In by admin

Name Mr. Samiol Azam
Organization or Institution Florida Int University
Presentation Type Poster
Topic Biophysical
Title

Cadmium Associates to DREAM and Alters Its Interactions with Intracellular Partners

Author(s)

Samiol Azam and Jaroslava Miksovska

Author Institution(s)

Florida Int University

Abstract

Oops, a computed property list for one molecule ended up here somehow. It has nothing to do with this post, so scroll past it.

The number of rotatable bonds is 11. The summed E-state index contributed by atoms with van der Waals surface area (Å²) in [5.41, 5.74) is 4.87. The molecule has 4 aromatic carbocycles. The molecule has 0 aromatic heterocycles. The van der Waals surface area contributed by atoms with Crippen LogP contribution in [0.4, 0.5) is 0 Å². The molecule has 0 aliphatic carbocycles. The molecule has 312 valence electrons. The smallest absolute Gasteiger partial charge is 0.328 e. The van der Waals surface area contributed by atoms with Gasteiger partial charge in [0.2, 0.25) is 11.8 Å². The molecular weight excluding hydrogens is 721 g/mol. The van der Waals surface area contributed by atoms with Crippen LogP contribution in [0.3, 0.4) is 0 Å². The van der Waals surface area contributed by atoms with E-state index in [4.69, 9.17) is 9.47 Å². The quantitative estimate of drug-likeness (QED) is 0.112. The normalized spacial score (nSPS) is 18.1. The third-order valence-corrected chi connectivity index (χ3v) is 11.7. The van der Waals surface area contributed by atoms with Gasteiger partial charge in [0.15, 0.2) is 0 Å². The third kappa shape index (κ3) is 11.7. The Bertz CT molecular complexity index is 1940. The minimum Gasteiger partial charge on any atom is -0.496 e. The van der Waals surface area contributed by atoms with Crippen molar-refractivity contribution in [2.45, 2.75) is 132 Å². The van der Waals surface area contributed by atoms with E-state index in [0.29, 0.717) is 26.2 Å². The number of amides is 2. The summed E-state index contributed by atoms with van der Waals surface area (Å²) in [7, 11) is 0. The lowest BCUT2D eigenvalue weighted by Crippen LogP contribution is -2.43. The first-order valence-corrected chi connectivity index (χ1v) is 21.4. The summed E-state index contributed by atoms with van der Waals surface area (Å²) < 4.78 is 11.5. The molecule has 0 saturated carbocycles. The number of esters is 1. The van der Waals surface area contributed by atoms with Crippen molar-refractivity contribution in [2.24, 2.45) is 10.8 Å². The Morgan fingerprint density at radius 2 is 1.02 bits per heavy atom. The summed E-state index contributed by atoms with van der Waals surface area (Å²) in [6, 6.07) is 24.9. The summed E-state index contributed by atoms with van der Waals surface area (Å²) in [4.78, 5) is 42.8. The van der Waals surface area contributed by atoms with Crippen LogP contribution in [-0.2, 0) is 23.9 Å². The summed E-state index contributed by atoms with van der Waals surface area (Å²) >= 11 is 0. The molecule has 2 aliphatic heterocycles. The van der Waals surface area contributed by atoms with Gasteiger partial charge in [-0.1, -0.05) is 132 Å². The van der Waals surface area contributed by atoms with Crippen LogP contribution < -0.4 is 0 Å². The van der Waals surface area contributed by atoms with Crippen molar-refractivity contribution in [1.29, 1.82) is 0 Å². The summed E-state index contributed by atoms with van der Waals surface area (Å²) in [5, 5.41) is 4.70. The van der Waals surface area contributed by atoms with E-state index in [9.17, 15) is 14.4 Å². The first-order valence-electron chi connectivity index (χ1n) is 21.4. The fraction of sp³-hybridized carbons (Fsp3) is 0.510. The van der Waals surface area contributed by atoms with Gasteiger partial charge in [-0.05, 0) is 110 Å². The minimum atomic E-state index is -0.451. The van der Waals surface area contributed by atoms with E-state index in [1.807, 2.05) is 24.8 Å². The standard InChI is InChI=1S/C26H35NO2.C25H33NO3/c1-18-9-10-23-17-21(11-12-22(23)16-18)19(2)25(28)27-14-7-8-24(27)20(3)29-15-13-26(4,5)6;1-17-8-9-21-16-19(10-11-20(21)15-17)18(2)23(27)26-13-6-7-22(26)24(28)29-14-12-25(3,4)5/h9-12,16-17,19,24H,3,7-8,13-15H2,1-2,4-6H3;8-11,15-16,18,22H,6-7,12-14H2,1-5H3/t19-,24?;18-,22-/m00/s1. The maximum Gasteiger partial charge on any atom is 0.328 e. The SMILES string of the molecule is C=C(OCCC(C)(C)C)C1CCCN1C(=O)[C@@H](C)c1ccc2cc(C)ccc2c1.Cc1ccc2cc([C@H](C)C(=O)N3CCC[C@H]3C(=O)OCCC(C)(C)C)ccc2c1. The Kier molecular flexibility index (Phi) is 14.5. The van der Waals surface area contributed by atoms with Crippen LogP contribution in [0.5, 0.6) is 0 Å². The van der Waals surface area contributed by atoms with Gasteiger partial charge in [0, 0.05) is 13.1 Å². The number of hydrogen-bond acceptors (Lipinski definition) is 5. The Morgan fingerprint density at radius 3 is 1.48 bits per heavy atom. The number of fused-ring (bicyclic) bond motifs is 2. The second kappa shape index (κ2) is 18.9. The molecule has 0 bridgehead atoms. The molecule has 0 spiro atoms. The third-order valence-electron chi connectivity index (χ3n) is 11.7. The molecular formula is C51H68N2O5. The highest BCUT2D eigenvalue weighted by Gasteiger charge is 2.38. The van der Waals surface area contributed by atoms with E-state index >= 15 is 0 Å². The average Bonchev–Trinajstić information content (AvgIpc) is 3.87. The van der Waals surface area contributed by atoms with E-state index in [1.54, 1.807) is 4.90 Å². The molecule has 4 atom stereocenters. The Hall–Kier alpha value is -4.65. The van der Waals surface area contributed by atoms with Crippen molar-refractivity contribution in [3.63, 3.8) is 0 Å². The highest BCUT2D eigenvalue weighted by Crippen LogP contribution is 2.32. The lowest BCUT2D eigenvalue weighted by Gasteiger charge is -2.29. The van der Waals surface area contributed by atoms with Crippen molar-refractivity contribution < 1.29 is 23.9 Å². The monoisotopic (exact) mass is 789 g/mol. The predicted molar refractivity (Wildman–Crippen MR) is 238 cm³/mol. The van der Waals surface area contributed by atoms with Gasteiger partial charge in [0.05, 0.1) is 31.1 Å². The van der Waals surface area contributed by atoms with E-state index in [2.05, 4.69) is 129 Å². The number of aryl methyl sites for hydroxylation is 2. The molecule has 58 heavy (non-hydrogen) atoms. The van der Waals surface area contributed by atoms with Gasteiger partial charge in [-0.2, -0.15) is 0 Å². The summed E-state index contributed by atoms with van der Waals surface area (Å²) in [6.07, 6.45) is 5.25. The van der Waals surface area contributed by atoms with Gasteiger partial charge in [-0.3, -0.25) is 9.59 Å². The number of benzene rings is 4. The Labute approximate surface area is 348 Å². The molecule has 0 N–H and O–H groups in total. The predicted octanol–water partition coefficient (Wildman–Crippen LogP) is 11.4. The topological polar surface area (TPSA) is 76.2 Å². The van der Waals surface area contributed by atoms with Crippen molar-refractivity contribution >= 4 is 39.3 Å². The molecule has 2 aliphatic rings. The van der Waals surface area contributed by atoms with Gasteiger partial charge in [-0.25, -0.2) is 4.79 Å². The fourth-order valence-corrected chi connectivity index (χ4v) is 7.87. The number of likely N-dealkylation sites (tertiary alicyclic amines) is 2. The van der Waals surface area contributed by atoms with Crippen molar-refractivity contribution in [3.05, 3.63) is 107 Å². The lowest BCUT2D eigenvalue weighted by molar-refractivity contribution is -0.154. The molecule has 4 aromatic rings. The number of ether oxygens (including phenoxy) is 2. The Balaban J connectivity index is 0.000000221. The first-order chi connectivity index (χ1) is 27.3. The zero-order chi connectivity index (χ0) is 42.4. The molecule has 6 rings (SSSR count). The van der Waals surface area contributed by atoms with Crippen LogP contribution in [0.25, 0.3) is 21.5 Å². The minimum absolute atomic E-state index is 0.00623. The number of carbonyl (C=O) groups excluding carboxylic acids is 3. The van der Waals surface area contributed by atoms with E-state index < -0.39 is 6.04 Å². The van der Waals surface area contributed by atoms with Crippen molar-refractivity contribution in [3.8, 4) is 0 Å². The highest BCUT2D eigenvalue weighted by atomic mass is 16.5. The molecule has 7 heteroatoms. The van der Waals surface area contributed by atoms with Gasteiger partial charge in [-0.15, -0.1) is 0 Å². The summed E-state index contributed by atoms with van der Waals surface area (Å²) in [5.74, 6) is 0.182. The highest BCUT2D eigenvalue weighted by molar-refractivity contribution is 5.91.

Cadmium is a toxic metal that has received tremendous environmental and health concerns. Cadmium exposure has been associated with different cancers, Parkinson’s disease, Alzheimer’s disease, and Huntington’s disease. However, the underlying mechanism through which cadmium exert its toxic effect has not demystified yet. Studies have demonstrated that cadmium accumulates in the hippocampus, the part of the brain involved in memory and learning processes. Here, we show that cadmium associates to a neuronal calcium sensor protein DREAM, a protein expressed in the hippocampus region of the brain and has been associated with memory and learning processes. Our data demonstrate that cadmium associates to EF-hands in DREAM with an equilibrium affinity higher than that determined for Ca2+. Based on the Trp 169 emission and CD spectra, we show that cadmium association triggers changes in the secondary and tertiary structures of the protein that is analogous to the previously observed Ca2+ association to DREAM. The hydrophobic cavity in the C-terminal domain of DREAM is more solvent exposed in the presence of cadmium as determined using a hydrophobic probe 1,8-ANS. Cadmium associating also alters DREAM’s interactions with intracellular partners. We titrated fluorescently labeled peptide presenilin-1 helix-9 “PS1HL9”, Kv4.3(2-22) “site-1”, and Kv4.3(70-90) “site-2” against Cd2+-bound DREAM in anisotropy measurements. Titration data show that Cd2+-bound DREAM has similar affinity for PS1HL9 as Ca2+-bound DREAM; likewise, Cd2+-bound DREAM has an analogous binding affinity for site-1 and site-2 as Ca2+-bound DREAM. The isothermal titration calorimetry (ITC) data reveal that two cadmium ions bind to DREAM endothermically and through an entropy-driven process. These results suggest that DREAM and possibly other neuronal calcium sensors could bind cadmium and cadmium association to DREAM could provide insight into cadmium-induced toxicity.